|Pastor Paula Daniels at the Well, a drop-in center where she counsels underage prostitutes in Lynwood. Daniels divides her time between L.A., Orange and San Bernardino counties. (Anne Cusack, Los Angeles Times)|
Los Angeles Times
It was just after 3 p.m. in San Bernardino, 99 hellish degrees and counting, as two working girls walked along Baseline Street. They appeared to be somewhere between 16 and 19, about the same as the other females working the track in a city boxed in by freeways that deliver an endless convoy of johns.
"Can you imagine that they're put out here in this heat?" asked Pastor Paula Daniels.
Pastor Paula's mission is to rescue girls and young women from the clutches of human traffickers.
She and her posse from Forgotten Children, which runs Rachel's House of Healing in San Bernardino, take to the streets to let the prostitutes know there's a way out.
But breaking free isn't easy. The prostitutes are generally controlled by pimps, and the business is often a gang enterprise, Pastor Paula said. A San Bernardino vice officer I spoke to ran out of breath ticking off the long list of implements — from pliers to curling irons — prostitutes have been tortured with by pimps to keep them in line or to punish them for trying to run.
This is big money, said Pastor Paula, with social media making it easier for johns to find what they're looking for. And the gangs long ago discovered a basic principle regarding illicit trades.
"You can sell a dime bag of drugs only once, but you can sell a 14-year-old girl 10 or 15 times a night."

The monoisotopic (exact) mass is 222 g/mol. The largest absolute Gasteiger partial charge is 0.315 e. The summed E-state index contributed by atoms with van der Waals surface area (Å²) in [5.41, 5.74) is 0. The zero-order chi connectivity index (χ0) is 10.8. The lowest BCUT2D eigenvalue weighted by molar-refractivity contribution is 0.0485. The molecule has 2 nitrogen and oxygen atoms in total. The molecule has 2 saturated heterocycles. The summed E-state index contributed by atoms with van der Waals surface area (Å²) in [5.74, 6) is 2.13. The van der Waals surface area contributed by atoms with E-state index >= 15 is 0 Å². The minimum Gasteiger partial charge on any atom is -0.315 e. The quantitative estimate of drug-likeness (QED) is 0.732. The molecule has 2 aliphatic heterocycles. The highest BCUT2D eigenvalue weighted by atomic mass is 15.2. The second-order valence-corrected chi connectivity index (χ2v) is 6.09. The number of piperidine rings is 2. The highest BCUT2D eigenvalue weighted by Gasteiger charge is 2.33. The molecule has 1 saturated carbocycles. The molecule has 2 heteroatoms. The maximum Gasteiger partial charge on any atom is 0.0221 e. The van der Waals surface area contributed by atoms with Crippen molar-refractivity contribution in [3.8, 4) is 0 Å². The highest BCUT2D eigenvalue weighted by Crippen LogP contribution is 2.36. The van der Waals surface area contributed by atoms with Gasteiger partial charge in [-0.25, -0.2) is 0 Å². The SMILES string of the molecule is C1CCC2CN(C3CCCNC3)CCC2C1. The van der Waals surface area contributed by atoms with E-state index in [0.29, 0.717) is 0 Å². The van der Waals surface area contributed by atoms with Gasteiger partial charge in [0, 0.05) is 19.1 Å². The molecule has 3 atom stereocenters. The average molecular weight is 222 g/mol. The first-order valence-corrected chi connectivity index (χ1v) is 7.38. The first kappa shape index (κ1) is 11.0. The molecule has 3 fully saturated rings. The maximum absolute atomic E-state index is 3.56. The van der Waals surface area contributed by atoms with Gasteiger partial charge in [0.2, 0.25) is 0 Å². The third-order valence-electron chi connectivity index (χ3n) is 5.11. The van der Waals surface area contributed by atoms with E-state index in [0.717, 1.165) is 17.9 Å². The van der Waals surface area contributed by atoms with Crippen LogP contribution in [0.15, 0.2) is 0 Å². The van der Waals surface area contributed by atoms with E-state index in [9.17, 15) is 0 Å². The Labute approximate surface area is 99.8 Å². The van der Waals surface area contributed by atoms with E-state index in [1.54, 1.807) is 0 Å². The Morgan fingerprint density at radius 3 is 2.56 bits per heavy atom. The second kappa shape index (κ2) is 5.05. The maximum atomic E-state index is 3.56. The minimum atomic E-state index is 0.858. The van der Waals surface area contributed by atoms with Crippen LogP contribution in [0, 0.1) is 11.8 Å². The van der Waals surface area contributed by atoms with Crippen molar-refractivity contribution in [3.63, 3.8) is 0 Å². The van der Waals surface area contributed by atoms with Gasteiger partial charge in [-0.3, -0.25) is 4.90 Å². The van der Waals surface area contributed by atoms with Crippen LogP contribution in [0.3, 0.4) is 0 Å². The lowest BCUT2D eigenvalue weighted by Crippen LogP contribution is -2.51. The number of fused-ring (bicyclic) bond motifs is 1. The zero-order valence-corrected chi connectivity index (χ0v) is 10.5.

Prostitution and organized trafficking are as old as time, but lately public officials are looking at prostitutes — especially minors — as victims rather than perpetrators. Orange County officials have just announced a doubling of arrests for trafficking in the last two years, and Los Angeles County officials have rolled out social service strategies to steer girls out of the business.
San Bernardino County, meanwhile, has launched a strategy of all-out war on the trade.
"It's faith-based, it's county departments, it's mental health, education," said Dist. Atty. Mike Ramos. "We came up with … the Coalition Against Sexual Exploitation … to help girls get through and transition out. When these girls were being let out of juvenile hall, guess who was picking them up. It was the human traffickers. The pimps. So we had to fix this."
The county offered diversion services to 77 under-age girls in 2013, and the Human Trafficking Prosecution Unit has sent 17 predators to state prison, with 28 more cases pending trial, according to the district attorney's office.
Chris Lee, the D.A.'s public affairs officer, produced a documentary called "Teenage $ex 4 $ale." Nominated for a regional Emmy, it's used as a training film for officers and prosecutors. And Ramos has posted the photos of 30 convicted johns on the D.A. website, with 156 defendants awaiting trials that could land their mugs in the gallery as well.
But Ramos said a key piece of the strategy involves the spiritual rehabilitation of girls who are often on the run from abusive families when they're scooped up by traffickers who methodically groom them and ultimately enslave them.
"We can't do this without the Pastor Paulas of the world," Ramos says. "We need that help on the spiritual side, because it helps replace all of the horrendous, horrible situations some of the girls have been through."
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